Last week the Master Naturalist Class took an excursion to Waterworks Hill to look (and listen) for birds. We saw several common Montana species: American robins, northern flickers, dark-eyed juncos, black-billed magpies, and spotted towhees. Instructor Brian Williams heard the call of a mountain bluebird and saw it fly away in the distance, but the untrained ears and eyes of the students were too slow to pick up on it. In lieu of having seen the bird, I decided to do a little research, find a few pictures, and share some bluebird facts here.
We in Western Montana know and love these bright bits of bird blue that come our way in the springtime. Well-named are those perfect, sunny, blue-sky days we call "bluebird days"!
Mountain Bluebirds (Sialia currucoides) are members of the thrush family, and are medium-sized songbirds with a large, round head, chunky body, medium-length tail, and sky-blue feathers. The males in particular stand out, with the bright blue color covering head, body, wings, and tail. Females are a duller color, a greyish-blue overall, with pale sky-blue coloring only on their wings, rump, and tail. In general, it is the males that catch our attention, perhaps because they seem almost impossibly blue. I always forget how richly blue they are, and am surprised, every year, by their vividness.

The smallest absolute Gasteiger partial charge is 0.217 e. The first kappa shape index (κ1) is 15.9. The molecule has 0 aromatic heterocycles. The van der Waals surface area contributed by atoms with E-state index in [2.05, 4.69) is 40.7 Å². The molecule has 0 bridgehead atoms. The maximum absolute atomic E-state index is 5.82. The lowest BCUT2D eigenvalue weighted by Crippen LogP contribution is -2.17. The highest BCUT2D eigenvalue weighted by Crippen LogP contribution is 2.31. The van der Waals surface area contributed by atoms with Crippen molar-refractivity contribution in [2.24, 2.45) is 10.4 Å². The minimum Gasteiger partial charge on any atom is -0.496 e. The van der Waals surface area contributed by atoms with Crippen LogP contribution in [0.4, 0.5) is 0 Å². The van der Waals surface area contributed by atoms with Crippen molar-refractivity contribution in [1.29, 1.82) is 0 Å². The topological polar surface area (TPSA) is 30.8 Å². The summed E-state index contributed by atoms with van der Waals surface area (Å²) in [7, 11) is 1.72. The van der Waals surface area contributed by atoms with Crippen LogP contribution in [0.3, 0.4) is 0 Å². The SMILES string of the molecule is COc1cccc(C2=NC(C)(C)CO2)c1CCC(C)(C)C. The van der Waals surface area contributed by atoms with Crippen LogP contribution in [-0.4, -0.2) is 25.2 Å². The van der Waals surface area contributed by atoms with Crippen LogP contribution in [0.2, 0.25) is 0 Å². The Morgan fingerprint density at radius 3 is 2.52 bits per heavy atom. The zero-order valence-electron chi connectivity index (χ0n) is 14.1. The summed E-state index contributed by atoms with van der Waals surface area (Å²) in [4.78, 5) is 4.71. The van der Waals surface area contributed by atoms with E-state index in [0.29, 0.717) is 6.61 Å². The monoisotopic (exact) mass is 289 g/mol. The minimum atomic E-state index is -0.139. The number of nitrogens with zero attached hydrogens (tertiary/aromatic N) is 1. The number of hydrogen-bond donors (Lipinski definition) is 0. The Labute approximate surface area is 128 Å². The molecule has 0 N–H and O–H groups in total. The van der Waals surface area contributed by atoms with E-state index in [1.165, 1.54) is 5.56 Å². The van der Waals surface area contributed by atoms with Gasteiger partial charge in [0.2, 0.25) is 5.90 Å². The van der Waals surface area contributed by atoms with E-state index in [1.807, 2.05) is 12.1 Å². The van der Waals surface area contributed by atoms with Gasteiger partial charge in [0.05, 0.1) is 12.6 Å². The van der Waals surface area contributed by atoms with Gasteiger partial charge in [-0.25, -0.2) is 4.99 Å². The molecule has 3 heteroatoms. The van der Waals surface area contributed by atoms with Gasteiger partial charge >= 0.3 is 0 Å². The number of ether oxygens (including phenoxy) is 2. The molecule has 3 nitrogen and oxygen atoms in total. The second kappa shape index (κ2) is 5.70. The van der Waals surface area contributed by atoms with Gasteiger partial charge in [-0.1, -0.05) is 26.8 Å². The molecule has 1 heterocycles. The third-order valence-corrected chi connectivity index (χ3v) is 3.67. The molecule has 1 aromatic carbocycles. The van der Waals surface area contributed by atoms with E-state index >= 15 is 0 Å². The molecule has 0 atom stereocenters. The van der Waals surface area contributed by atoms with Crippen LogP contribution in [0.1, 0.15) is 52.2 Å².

Mountain bluebirds can be found in open areas and grasslands with scattered trees and bushes, such as agricultural areas and prairie-forest habitats. Their ability to live in open spaces makes them unusual in the thrush family, and helps them increase their population when humans clear land or raise grazing animals. They eat small fruits and insects, which they catch by hovering above their prey and dropping rapidly down to the ground, or by perching and flycatching insects from mid-air.
The females lay 4-8 eggs in nests built of grasses lined with soft bark, hair, or feathers, located in cavities in trees or snags, or in human-made nest boxes. The mountain bluebird's propensity for using nest boxes has made it a fairly easy subject for field research, but has resulted in most of that research being done on nest-box rather than natural mountain bluebird populations.
This bird's summer range extends north-south from Alaska to Arizona and east-west from western Nebraska to California, while in the winter it can be found from Colorado and Nebraska down into central Mexico. It can be found year-round (though populations differ from summer to winter) from central Oregon to northern Arizona and New Mexico. In western Montana, we can look for the mountain bluebird to return in early to mid-March. In other words, now!
When you're out hiking in mountain bluebird habitat, listen for the series of low burry whistles of its song, or the clear, mellow "feeer" or "perf" whistle of its call. You can listen to both sounds here. Happy bluebirding!